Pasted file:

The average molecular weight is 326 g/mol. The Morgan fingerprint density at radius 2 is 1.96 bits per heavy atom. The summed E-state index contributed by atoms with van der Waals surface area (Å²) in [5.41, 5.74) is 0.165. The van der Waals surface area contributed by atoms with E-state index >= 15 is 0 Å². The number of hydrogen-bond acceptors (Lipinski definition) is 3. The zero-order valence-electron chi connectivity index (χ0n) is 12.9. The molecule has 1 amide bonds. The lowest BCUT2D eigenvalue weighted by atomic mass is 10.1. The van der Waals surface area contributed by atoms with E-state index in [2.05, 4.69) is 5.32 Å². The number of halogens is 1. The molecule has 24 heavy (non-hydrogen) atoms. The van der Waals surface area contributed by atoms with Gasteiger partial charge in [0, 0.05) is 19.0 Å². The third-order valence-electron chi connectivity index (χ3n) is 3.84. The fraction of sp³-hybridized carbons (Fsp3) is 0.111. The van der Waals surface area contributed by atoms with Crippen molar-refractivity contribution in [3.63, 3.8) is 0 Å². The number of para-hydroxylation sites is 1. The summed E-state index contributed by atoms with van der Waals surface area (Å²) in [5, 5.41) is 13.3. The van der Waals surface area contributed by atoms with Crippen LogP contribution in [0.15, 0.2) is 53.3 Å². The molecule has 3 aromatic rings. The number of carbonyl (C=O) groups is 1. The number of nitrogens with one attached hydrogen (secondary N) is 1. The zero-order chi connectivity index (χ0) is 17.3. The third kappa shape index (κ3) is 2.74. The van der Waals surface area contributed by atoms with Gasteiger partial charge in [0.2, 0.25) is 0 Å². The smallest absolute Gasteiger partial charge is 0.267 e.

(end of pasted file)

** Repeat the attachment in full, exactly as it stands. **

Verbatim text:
The average molecular weight is 326 g/mol. The Morgan fingerprint density at radius 2 is 1.96 bits per heavy atom. The summed E-state index contributed by atoms with van der Waals surface area (Å²) in [5.41, 5.74) is 0.165. The van der Waals surface area contributed by atoms with E-state index >= 15 is 0 Å². The number of hydrogen-bond acceptors (Lipinski definition) is 3. The zero-order valence-electron chi connectivity index (χ0n) is 12.9. The molecule has 1 amide bonds. The lowest BCUT2D eigenvalue weighted by atomic mass is 10.1. The van der Waals surface area contributed by atoms with E-state index in [2.05, 4.69) is 5.32 Å². The number of halogens is 1. The molecule has 24 heavy (non-hydrogen) atoms. The van der Waals surface area contributed by atoms with Gasteiger partial charge in [0, 0.05) is 19.0 Å². The third-order valence-electron chi connectivity index (χ3n) is 3.84. The fraction of sp³-hybridized carbons (Fsp3) is 0.111. The van der Waals surface area contributed by atoms with Crippen molar-refractivity contribution in [3.63, 3.8) is 0 Å². The number of para-hydroxylation sites is 1. The summed E-state index contributed by atoms with van der Waals surface area (Å²) in [5, 5.41) is 13.3. The van der Waals surface area contributed by atoms with Crippen LogP contribution in [0.15, 0.2) is 53.3 Å². The molecule has 3 aromatic rings. The number of carbonyl (C=O) groups is 1. The number of nitrogens with one attached hydrogen (secondary N) is 1. The zero-order chi connectivity index (χ0) is 17.3. The third kappa shape index (κ3) is 2.74. The van der Waals surface area contributed by atoms with Gasteiger partial charge in [0.2, 0.25) is 0 Å². The smallest absolute Gasteiger partial charge is 0.267 e.